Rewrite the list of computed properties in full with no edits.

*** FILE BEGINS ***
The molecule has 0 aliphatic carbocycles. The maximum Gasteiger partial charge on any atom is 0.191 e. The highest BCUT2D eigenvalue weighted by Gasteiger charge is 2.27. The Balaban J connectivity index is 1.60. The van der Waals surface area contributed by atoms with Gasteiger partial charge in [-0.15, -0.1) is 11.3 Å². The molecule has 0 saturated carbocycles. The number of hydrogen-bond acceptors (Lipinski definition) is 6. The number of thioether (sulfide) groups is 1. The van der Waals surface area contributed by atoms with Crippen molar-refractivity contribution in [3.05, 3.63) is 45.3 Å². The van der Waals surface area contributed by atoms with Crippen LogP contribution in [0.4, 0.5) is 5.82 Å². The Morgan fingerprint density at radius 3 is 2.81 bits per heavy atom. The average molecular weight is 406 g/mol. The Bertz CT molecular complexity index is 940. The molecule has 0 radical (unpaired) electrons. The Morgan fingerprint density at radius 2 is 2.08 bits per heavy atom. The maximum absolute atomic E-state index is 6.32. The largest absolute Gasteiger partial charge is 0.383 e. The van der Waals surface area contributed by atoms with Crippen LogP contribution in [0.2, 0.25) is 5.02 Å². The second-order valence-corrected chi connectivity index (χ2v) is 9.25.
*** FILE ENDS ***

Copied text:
The molecule has 0 aliphatic carbocycles. The maximum Gasteiger partial charge on any atom is 0.191 e. The highest BCUT2D eigenvalue weighted by Gasteiger charge is 2.27. The Balaban J connectivity index is 1.60. The van der Waals surface area contributed by atoms with Gasteiger partial charge in [-0.15, -0.1) is 11.3 Å². The molecule has 0 saturated carbocycles. The number of hydrogen-bond acceptors (Lipinski definition) is 6. The number of thioether (sulfide) groups is 1. The van der Waals surface area contributed by atoms with Crippen molar-refractivity contribution in [3.05, 3.63) is 45.3 Å². The van der Waals surface area contributed by atoms with Crippen LogP contribution in [0.4, 0.5) is 5.82 Å². The Morgan fingerprint density at radius 3 is 2.81 bits per heavy atom. The average molecular weight is 406 g/mol. The Bertz CT molecular complexity index is 940. The molecule has 0 radical (unpaired) electrons. The Morgan fingerprint density at radius 2 is 2.08 bits per heavy atom. The maximum absolute atomic E-state index is 6.32. The largest absolute Gasteiger partial charge is 0.383 e. The van der Waals surface area contributed by atoms with Crippen LogP contribution in [0.2, 0.25) is 5.02 Å². The second-order valence-corrected chi connectivity index (χ2v) is 9.25.